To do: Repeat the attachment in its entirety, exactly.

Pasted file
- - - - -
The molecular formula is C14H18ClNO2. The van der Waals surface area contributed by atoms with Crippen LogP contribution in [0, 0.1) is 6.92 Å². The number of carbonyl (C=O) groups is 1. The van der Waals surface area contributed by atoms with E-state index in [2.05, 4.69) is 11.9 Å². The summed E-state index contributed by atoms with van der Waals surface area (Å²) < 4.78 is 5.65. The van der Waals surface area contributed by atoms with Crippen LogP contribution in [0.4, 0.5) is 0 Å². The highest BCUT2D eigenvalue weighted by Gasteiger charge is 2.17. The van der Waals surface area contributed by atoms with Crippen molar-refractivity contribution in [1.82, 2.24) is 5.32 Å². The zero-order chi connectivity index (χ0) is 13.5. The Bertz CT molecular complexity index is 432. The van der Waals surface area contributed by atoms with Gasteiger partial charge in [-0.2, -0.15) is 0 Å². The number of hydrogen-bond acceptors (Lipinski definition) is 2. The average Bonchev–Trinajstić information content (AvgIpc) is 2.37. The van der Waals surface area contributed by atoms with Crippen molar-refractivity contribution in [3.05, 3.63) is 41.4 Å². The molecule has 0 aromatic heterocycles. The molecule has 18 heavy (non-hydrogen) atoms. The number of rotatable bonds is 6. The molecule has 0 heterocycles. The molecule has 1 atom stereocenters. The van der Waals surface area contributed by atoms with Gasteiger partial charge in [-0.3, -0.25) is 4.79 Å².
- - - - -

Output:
The molecular formula is C14H18ClNO2. The van der Waals surface area contributed by atoms with Crippen LogP contribution in [0, 0.1) is 6.92 Å². The number of carbonyl (C=O) groups is 1. The van der Waals surface area contributed by atoms with E-state index in [2.05, 4.69) is 11.9 Å². The summed E-state index contributed by atoms with van der Waals surface area (Å²) < 4.78 is 5.65. The van der Waals surface area contributed by atoms with Crippen LogP contribution in [0.4, 0.5) is 0 Å². The highest BCUT2D eigenvalue weighted by Gasteiger charge is 2.17. The van der Waals surface area contributed by atoms with Crippen molar-refractivity contribution in [1.82, 2.24) is 5.32 Å². The zero-order chi connectivity index (χ0) is 13.5. The Bertz CT molecular complexity index is 432. The van der Waals surface area contributed by atoms with Gasteiger partial charge in [-0.2, -0.15) is 0 Å². The number of hydrogen-bond acceptors (Lipinski definition) is 2. The average Bonchev–Trinajstić information content (AvgIpc) is 2.37. The van der Waals surface area contributed by atoms with Crippen molar-refractivity contribution in [3.05, 3.63) is 41.4 Å². The molecule has 0 aromatic heterocycles. The molecule has 18 heavy (non-hydrogen) atoms. The number of rotatable bonds is 6. The molecule has 0 heterocycles. The molecule has 1 atom stereocenters. The van der Waals surface area contributed by atoms with Gasteiger partial charge in [-0.3, -0.25) is 4.79 Å².